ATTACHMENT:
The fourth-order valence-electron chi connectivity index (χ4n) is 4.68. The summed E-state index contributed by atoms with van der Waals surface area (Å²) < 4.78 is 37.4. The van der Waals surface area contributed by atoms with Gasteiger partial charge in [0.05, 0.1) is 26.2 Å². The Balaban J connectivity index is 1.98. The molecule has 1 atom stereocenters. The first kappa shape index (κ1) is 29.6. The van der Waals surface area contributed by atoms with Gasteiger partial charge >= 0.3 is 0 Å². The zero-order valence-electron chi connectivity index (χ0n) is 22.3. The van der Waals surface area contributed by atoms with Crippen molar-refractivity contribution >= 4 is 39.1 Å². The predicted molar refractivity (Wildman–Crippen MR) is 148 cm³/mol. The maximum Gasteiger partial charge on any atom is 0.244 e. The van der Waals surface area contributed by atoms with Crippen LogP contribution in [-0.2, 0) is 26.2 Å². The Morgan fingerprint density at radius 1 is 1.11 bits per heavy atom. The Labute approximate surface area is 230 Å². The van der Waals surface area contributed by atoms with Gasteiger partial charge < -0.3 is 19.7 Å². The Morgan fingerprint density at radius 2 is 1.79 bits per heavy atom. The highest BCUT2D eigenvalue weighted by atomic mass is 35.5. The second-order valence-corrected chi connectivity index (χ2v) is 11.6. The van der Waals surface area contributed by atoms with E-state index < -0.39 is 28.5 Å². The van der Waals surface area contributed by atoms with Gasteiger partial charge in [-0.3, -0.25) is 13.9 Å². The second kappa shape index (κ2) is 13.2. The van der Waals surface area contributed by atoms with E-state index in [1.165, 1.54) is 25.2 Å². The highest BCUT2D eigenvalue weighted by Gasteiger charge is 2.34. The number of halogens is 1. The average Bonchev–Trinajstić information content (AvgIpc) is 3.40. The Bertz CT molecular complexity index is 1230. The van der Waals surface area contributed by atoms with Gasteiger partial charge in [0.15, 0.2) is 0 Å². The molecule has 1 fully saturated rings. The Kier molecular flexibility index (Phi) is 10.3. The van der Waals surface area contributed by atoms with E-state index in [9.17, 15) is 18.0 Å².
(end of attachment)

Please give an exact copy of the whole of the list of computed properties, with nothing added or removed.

The fourth-order valence-electron chi connectivity index (χ4n) is 4.68. The summed E-state index contributed by atoms with van der Waals surface area (Å²) < 4.78 is 37.4. The van der Waals surface area contributed by atoms with Gasteiger partial charge in [0.05, 0.1) is 26.2 Å². The Balaban J connectivity index is 1.98. The molecule has 1 atom stereocenters. The first kappa shape index (κ1) is 29.6. The van der Waals surface area contributed by atoms with Gasteiger partial charge >= 0.3 is 0 Å². The zero-order valence-electron chi connectivity index (χ0n) is 22.3. The van der Waals surface area contributed by atoms with Crippen molar-refractivity contribution >= 4 is 39.1 Å². The predicted molar refractivity (Wildman–Crippen MR) is 148 cm³/mol. The maximum Gasteiger partial charge on any atom is 0.244 e. The van der Waals surface area contributed by atoms with Crippen LogP contribution in [-0.2, 0) is 26.2 Å². The Morgan fingerprint density at radius 1 is 1.11 bits per heavy atom. The Labute approximate surface area is 230 Å². The van der Waals surface area contributed by atoms with Gasteiger partial charge < -0.3 is 19.7 Å². The Morgan fingerprint density at radius 2 is 1.79 bits per heavy atom. The highest BCUT2D eigenvalue weighted by atomic mass is 35.5. The second-order valence-corrected chi connectivity index (χ2v) is 11.6. The van der Waals surface area contributed by atoms with E-state index < -0.39 is 28.5 Å². The van der Waals surface area contributed by atoms with Gasteiger partial charge in [-0.3, -0.25) is 13.9 Å². The second kappa shape index (κ2) is 13.2. The van der Waals surface area contributed by atoms with E-state index in [1.165, 1.54) is 25.2 Å². The highest BCUT2D eigenvalue weighted by Gasteiger charge is 2.34. The number of halogens is 1. The average Bonchev–Trinajstić information content (AvgIpc) is 3.40. The Bertz CT molecular complexity index is 1230. The van der Waals surface area contributed by atoms with Gasteiger partial charge in [0.15, 0.2) is 0 Å². The molecule has 1 fully saturated rings. The Kier molecular flexibility index (Phi) is 10.3. The van der Waals surface area contributed by atoms with E-state index in [9.17, 15) is 18.0 Å².